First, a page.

And we see that that policy seems to be working pretty well. Rates have not gone up significantly since the initial round of this, where a few too many people did step up. So, we saw some uptick in the race. But effectively, he is deflating that carry trade bubble. But, of course, at the expense of buying back these treasuries at prices that are going to look pretty expensive in about six months after the program's over.

Forbes: But even so, given the fact that banks have leverage if the long bond goes from 3.5% to 4.5% to 4.75%, that's a huge loss, isn't is?

Lehmann: It would be if they were still in that position. But the Fed has basically held the yield at a steady rate and is taking back those treasuries at those price levels so that they've locked in. You think about it: They've earned over 4% leverage ten times. So, they've earned 40% for about two years. That's a heck of a nice return.

But there was another benefit to them of doing this in that, for two years the banks have been really occupied with resolving all the mortgage problems that they had on their books. And they didn't have a labor force to really do that. And so, effectively, by the banks employing all their assets in treasuries, they freed all their own officers, as a work force, to straighten out the mortgage that was on their books. This is why the banks weren't lending during that time period.

The Banks' Alibi

Forbes: How much of the non-bank lending is attributed to the fact that examiners were gonna give you a hard time if you made a business loan, which was not the same thing as buying treasuries?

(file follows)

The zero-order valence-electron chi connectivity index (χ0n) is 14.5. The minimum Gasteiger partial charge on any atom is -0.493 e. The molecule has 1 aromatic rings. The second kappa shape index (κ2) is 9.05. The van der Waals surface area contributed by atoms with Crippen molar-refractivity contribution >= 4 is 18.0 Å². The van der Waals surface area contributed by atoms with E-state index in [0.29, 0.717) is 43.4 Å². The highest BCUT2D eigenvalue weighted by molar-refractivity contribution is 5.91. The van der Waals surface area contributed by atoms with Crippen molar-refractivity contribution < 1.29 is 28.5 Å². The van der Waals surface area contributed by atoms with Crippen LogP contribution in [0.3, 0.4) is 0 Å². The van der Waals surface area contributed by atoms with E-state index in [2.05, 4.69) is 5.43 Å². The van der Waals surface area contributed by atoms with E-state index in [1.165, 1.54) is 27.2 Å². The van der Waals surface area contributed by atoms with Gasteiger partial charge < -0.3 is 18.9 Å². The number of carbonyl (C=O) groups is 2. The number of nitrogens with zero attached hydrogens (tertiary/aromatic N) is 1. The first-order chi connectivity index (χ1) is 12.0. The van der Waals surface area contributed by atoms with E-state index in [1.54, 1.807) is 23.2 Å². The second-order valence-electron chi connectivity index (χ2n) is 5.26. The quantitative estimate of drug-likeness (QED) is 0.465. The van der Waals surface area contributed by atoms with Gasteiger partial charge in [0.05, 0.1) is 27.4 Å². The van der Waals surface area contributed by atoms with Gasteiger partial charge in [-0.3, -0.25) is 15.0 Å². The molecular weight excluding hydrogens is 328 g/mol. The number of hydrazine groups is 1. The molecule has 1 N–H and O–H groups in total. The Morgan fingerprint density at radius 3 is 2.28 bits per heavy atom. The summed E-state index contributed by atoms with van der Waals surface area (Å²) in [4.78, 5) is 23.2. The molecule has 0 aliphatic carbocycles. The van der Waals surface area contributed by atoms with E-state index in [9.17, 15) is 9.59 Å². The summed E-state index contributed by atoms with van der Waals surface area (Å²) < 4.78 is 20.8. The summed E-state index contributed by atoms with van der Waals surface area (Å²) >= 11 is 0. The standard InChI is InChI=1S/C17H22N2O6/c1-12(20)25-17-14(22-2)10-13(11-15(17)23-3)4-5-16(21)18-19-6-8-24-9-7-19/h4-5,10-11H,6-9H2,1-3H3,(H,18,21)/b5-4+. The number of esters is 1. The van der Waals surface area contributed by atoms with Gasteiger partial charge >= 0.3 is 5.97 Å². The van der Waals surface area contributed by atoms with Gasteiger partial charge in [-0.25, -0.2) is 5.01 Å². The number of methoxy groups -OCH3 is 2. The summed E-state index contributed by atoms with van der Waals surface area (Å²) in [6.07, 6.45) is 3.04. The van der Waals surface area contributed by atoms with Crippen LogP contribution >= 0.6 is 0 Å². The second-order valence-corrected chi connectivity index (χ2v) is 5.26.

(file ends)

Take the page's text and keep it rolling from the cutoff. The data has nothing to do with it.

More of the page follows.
Lehmann: Well, that was, you know, one of those things. It really, I guess, sort of, became a cover story, if you will, for the fact that the banks weren't interested in lending to the private sector, as long as they could make 4% risk free.

Forbes: And in terms of QE2, it expires in June. What's going to happen to the ten-year and the 30-year bond then? Is it going to go up?

Lehmann: They'll be rising. It depends on how quickly the banks get back to lending out that money because the velocity of money now is going to start increasing as the banks lend this money out. And we can expect that those long rates, which right now are being still managed by the Fed, will seek market levels. And that's going to be higher.

Forbes: What? 6%, 8% yields?

Lehmann: Not this year. No, I think you may see that next year. But I think it'll go up 1% or 2% this year. And I think that from there, it's anybody's guess.

Short Treasuries?

Forbes: And so, would you advise investors who have the stomach for it to short treasuries?

Lehmann: Well, that's difficult for most people to do. What I have been advising is for people to basically, between now and the end of June, get out of all of the fixed rate type of securities that they have, in terms of bonds, munis and such and go into things that are more tied to the stock market, because that's going to be able to adjust more rapidly. So, we've been saying buy blue chip high dividend stocks.

Forbes: Let's get into those. But I just want to hammer this home. If you have fixed income securities, now is the time to get out? I mean, fixed rate securities.

Lehmann: Yeah, especially junk bonds and such. Because it's that below-investment rate category that's going to get hit the hardest. It has come down to levels that we haven't seen in a long time, in terms of the spreads between treasuries and these junk bonds. And I think that once rates turn around, they're going to take the biggest adjustment.